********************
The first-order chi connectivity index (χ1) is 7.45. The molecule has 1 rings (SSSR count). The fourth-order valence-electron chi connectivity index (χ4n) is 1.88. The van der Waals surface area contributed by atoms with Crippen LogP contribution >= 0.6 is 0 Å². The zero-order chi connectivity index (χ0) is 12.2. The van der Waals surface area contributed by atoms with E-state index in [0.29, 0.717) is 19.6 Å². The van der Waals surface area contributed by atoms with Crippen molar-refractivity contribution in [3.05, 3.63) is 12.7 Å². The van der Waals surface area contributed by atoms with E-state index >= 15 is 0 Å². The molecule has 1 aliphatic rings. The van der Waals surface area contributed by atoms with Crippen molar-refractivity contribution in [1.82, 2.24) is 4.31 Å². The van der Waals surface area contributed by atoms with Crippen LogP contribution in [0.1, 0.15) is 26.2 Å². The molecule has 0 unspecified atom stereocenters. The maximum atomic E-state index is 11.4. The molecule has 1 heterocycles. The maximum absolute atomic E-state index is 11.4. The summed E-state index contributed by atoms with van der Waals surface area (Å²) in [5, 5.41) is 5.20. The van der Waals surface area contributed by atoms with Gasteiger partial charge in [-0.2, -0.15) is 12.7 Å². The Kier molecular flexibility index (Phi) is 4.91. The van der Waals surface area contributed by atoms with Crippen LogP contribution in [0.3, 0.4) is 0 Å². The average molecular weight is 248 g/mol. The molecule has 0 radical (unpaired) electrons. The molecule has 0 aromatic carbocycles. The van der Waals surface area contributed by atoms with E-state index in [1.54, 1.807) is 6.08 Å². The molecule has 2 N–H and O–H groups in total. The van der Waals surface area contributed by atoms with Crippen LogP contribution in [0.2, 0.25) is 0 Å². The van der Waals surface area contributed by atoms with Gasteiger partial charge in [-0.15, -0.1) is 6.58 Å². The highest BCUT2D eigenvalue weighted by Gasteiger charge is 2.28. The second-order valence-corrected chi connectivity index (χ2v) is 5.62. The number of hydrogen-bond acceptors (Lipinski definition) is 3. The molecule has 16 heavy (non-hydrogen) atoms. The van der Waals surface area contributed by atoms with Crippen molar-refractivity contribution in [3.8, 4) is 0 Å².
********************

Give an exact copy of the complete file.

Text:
The first-order chi connectivity index (χ1) is 7.45. The molecule has 1 rings (SSSR count). The fourth-order valence-electron chi connectivity index (χ4n) is 1.88. The van der Waals surface area contributed by atoms with Crippen LogP contribution >= 0.6 is 0 Å². The zero-order chi connectivity index (χ0) is 12.2. The van der Waals surface area contributed by atoms with E-state index in [0.29, 0.717) is 19.6 Å². The van der Waals surface area contributed by atoms with Crippen molar-refractivity contribution in [3.05, 3.63) is 12.7 Å². The van der Waals surface area contributed by atoms with E-state index >= 15 is 0 Å². The molecule has 1 aliphatic rings. The van der Waals surface area contributed by atoms with Crippen molar-refractivity contribution in [1.82, 2.24) is 4.31 Å². The van der Waals surface area contributed by atoms with Crippen LogP contribution in [0.1, 0.15) is 26.2 Å². The molecule has 0 unspecified atom stereocenters. The maximum atomic E-state index is 11.4. The molecule has 1 heterocycles. The maximum absolute atomic E-state index is 11.4. The summed E-state index contributed by atoms with van der Waals surface area (Å²) in [5, 5.41) is 5.20. The van der Waals surface area contributed by atoms with Gasteiger partial charge in [-0.2, -0.15) is 12.7 Å². The Kier molecular flexibility index (Phi) is 4.91. The van der Waals surface area contributed by atoms with Crippen LogP contribution in [0.3, 0.4) is 0 Å². The average molecular weight is 248 g/mol. The molecule has 0 radical (unpaired) electrons. The molecule has 0 aromatic carbocycles. The van der Waals surface area contributed by atoms with E-state index in [1.54, 1.807) is 6.08 Å². The molecule has 2 N–H and O–H groups in total. The van der Waals surface area contributed by atoms with Crippen LogP contribution in [0.2, 0.25) is 0 Å². The van der Waals surface area contributed by atoms with Gasteiger partial charge in [-0.15, -0.1) is 6.58 Å². The highest BCUT2D eigenvalue weighted by Gasteiger charge is 2.28. The second-order valence-corrected chi connectivity index (χ2v) is 5.62. The number of hydrogen-bond acceptors (Lipinski definition) is 3. The molecule has 16 heavy (non-hydrogen) atoms. The van der Waals surface area contributed by atoms with Crippen molar-refractivity contribution in [3.8, 4) is 0 Å².